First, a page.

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Data is coming to my app via an XML with utf-8 encoded data. The text that the user inputs is saved in the XML and then my app reads it.

Recently it failed when the user wrote one special character at the end. The result is that in the XML every character has an extra 0x40 character before it. So instead of receiving:

67 6f 20 61 68 65 61 64 (go ahead)

it received:

40 67 40 6f 40 20 40 61 40 68 40 65 40 61 40 64 (@g@o@ @a@h@e@a@d)

what went wrong?

0x40 in binary is 01000000 which makes me thing that 1 is some sort of control bit and it came in a different encoding...

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Possibly related: stackoverflow.com/questions/1169670/… –  John Feb 8 '11 at 0:02
You'll need to provide a real example -- what do you mean by "one special character"? What program processed the user input and generated XML? How did your app read it (DOM, stream, ...)? How did you see that the extra bytes were there (what program did you use that showed you the extra 0x40 bytes)? –  Jim Garrison Feb 8 '11 at 4:10
Well, it seems that my crystal ball is broken yet again. Sorry I can't help. –  David Heffernan Feb 8 '11 at 9:10
This is the XML with the payload supposedly encoded in utf-8: <param name="ussd_string" payload="406220C64062"/> The 3 characters introduced by the user were: letter b + curly double quote + letter b As you can see in the XML, both letter b have an extra 40 before them. The data is introduced from a cellphone using USSD and I have no idea nor control of how that data travels through the network to the gateway that produces de XML... I'been told that the networks use GSM7bit encoding... –  sapeish Feb 8 '11 at 14:57
Which part of "406220C64062" is "curly double quote"? 20C6? Is that directly from GSM7bit? –  Stephen Chu Feb 8 '11 at 15:17

2 Answers 2

The bytes 40 62 20 C6 40 62 are not valid utf-8! The problem is the orphaned startbyte C6. C6 is in dual 11000110 so it is a startbyte of a 2-byte sequence (because it begins with 110, the remaining 5 bits are payload bits of the codepoint which is 110). But the following byte for the startbyte is missing, so this is an illegal 2-byte sequence! Possibly the bytes are NOT utf-encoded and the C6 is an ANSI character e. g. a single character. However C6 is higher than 127 and so not an ASCII character. Every character higher than 127 must be decoded with a proper utf-8 sequence when encoding to utf-8.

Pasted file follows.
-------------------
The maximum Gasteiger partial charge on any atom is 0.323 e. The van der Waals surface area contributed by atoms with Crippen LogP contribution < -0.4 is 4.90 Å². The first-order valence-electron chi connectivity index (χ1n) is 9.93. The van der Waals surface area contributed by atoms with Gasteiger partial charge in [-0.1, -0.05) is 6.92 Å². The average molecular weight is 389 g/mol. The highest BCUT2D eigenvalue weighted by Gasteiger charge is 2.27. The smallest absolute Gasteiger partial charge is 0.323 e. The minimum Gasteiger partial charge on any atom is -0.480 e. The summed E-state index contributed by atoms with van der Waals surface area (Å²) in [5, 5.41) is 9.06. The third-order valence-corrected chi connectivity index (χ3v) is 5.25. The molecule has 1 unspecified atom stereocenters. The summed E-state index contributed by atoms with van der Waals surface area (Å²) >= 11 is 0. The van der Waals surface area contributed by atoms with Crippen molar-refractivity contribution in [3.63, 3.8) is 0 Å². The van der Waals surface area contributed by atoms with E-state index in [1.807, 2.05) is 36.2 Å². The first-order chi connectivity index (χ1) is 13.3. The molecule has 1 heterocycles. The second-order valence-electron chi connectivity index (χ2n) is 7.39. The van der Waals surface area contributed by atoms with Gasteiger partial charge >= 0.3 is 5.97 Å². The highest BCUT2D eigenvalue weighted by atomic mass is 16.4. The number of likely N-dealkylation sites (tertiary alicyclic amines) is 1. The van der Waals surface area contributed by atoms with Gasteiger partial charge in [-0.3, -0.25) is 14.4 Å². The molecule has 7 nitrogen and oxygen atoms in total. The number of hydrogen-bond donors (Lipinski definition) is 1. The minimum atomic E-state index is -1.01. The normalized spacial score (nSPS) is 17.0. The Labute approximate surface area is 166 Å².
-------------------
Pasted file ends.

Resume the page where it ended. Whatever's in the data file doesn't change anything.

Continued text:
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If I am understanding correctly you are saying the payload is a string of supposedly UTF-8 bytes. i.e.

40 62 20 C6 40 62

But this is not valid UTF-8. The C6 corrupts it. In UTF-8 it is never valid to have only one byte > 0x80. You can see this if you paste the above (space sperated bytes) into my little conversion utility Use the UFT-8 bytes field).


So I suspect whichever tool/library you are using is encountering the invalid UTF-8 data and is then trying some other way of processing it. In none of the standard encodings syngle byte is C6 a curly quote. And C6 is not valid in GSM7bit (http://www.developershome.com/sms/gsmAlphabet.asp).

So you real problem is what is it doing there? Are you sure about the encoding of the payload? Even in the GSM7 default alphabet without the C6 it seems weird

¡b ¡b
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